Early on October 16, a woman was organizing her belongings on the steps of the Greek Amphitheater in Civic Center Park. She was not alone. Over a hundred people were thawing in the sun after a night outside in freezing temperatures, offering a striking backdrop to Denver’s Race and Homelessness Vigil, which was just starting its third day.
Across the painted street with its sapling barriers, an attentive group had gathered in front of the Denver City and County Building, listening to speakers, contributing to food drives and passing out supplies.
The vigil is slated to last just under four days: 98 hours, or 5,256 minutes — representing the 5,256 BIPOC individuals that Denver Homeless Out Loud estimates are in Denver.
The activist group organized the action in response to data gathered by the Metro Denver Homeless Initiative Point in Time Count and Survey showing that the city's increase in homelessness has specifically and disproportionately affected people of color. For instance, while Black residents make up 10 percent of Denver's population, they represent 25 percent of the homeless population. (Although the Point in Time survey came up with lower BIPOC numbers, they still comprised a disproportionate number of the individuals counted.)
The Point in Time survey also indicated that Indigenous residents make up more than 5 percent of the homeless population in Denver, while accounting for less than 1 percent of the city's overall population. “When I think about being unsheltered, it's about a spiritual and mental deprivation which all of us are a part of," Sky Roosevelt-Morris, a local Indigenous activist, told the group. "Many of us are homeless ourselves, and we don't even know it. When I look at unsheltered people, I do not pity them. I ask myself how can I be a good relative to them, how can I lessen their struggle? And maybe If I have the capacity to take on a little bit more struggle, maybe I should do that. Maybe that’s what I need, to be sheltered in my own life. Be a good relative, because you never know when it's going to be you.”
Over the past several months, advocates and demonstrators have clashed with local law enforcement authorities at sweeps of homeless encampments around downtown, intersecting with broader demonstrations protesting police use of force against marginalized communities. Residents and advocates for the unsheltered population are asking for an end to what they call cruel and unproductive sweeps during the pandemic, leaving homeless residents with nowhere to go. This, they observe, is in direct conflict with Centers for Disease Control and Prevention guidelines, which recommend that government officials refrain from disbursing encampments, citing the likelihood of increased transmission.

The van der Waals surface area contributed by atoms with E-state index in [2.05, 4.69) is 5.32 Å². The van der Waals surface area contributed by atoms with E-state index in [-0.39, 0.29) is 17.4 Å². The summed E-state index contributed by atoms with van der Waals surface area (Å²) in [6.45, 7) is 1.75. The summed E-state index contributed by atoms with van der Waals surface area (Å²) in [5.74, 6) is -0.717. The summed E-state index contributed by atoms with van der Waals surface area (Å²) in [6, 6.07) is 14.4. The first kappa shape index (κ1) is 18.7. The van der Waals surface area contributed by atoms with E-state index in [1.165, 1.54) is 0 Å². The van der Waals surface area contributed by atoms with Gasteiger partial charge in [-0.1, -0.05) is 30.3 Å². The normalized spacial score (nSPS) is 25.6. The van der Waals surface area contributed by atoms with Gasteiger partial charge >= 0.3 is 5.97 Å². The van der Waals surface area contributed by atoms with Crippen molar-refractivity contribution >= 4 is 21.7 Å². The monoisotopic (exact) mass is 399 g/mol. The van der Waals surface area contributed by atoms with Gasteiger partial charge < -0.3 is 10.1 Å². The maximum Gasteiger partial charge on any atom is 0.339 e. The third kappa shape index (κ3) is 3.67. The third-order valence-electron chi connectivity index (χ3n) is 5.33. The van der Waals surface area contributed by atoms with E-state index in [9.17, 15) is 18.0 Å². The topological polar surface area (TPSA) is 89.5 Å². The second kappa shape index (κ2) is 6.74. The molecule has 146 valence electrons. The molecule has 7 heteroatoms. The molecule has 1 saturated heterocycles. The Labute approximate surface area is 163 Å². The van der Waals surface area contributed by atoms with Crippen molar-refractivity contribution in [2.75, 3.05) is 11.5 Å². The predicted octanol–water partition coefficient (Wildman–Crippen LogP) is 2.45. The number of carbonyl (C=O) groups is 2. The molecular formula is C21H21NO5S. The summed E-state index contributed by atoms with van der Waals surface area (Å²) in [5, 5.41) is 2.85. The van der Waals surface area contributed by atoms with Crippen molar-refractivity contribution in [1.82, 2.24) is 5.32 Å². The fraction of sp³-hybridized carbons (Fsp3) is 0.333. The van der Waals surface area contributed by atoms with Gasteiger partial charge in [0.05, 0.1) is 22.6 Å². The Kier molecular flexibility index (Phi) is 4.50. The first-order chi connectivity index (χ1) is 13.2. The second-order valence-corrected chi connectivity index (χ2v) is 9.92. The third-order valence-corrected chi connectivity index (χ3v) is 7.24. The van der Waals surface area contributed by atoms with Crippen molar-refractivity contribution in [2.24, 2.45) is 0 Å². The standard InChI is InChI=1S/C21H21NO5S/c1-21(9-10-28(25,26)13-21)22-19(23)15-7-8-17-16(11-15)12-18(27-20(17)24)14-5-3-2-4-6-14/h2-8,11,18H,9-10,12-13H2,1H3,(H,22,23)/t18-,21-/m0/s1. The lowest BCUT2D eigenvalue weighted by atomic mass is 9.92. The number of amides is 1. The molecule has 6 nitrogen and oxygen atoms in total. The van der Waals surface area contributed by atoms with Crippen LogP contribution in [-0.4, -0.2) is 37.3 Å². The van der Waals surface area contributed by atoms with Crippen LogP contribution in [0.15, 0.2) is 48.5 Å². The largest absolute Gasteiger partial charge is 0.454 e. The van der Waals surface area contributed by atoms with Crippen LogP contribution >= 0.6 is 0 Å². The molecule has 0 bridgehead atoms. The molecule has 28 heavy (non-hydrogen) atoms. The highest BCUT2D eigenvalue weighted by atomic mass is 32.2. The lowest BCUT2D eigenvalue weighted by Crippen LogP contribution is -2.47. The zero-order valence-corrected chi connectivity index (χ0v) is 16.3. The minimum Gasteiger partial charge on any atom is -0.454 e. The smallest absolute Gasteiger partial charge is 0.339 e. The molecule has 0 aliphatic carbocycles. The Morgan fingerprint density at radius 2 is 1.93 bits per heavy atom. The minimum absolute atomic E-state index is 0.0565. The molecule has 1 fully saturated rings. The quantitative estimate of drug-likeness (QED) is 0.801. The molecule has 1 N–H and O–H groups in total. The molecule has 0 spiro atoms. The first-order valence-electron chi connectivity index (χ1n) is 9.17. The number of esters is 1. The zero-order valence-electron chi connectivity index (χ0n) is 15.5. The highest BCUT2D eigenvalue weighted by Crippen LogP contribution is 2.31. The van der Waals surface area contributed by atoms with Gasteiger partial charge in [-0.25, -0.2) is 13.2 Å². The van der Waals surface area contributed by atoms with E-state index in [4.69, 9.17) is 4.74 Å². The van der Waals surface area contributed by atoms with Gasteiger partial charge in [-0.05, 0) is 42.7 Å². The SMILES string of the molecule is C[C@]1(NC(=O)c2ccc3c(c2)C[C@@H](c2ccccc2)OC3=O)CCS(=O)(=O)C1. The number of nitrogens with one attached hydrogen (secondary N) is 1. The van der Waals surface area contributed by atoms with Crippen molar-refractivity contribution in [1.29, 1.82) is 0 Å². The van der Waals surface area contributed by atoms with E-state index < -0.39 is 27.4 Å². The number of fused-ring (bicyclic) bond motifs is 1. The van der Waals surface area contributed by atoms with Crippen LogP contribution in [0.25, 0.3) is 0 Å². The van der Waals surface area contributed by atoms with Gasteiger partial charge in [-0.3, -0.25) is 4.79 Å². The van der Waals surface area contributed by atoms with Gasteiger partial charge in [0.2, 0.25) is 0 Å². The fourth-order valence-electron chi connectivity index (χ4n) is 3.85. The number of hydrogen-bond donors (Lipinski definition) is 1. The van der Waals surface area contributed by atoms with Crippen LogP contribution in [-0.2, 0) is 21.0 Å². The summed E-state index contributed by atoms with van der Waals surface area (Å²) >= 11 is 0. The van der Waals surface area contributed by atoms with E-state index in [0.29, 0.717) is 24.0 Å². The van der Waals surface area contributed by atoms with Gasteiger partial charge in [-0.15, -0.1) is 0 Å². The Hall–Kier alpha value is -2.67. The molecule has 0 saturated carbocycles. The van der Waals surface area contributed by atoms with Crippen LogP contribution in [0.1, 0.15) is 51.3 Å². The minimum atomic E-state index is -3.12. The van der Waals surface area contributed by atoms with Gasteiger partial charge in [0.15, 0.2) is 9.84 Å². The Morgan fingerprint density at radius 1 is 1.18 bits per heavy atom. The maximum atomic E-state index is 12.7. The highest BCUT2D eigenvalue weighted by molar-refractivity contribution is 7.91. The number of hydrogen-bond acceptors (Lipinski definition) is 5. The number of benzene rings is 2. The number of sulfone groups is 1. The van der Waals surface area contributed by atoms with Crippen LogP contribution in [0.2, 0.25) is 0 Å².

“We have more wealth than any country in the history of the world, and yet half a million people don’t have a home," Claire Ragusin, a local member of the Party for Socialism and Liberation, told the gathering. "This country allows poor people to live on the street while entire apartment complexes sit empty. ... The idea that homelessness is caused by moral failure is nothing but a coverup for the systems' own failure to meet the needs of people.”
John Staughton, a housed representative from Denver Homeless Out Loud, had intended to set up his own tent on the sidewalk in front of the City and County Building on the first night of the vigil, as a show of community support. “Police showed up and said anyone still here when they got back would be arrested," he says. The officers offered them one-night hotel vouchers, he adds, but "we went to a number of different hotels and were refused."
On October 15, protesters returned to the vigil for a second night. “Activists and demonstrators slept in tents on the sidewalk and were woken up at 4 a.m. by police during freezing weather, and told they could not demonstrate,” Staughton recalled the next day. Many of the people in the tents moved across the street.
“That behavior is indicative of the problem this summer,” Staughton continued. “The police want to show up with 20 to 25 cops, cruisers and motorcycles against peaceful people in need, who have shown no violent tendencies, and they offer no help or solutions and tell them to move. It's deadly. It's winter. People are dying.”
Breakfast, lunch and dinner have been served every day during the vigil, while volunteers pass out survival kits with hygiene supplies, hand warmers, lunch bags and other supportive resources. The vigil is scheduled to end at 10 p.m. Saturday, October 17. Speakers and programming are scheduled throughout the day.
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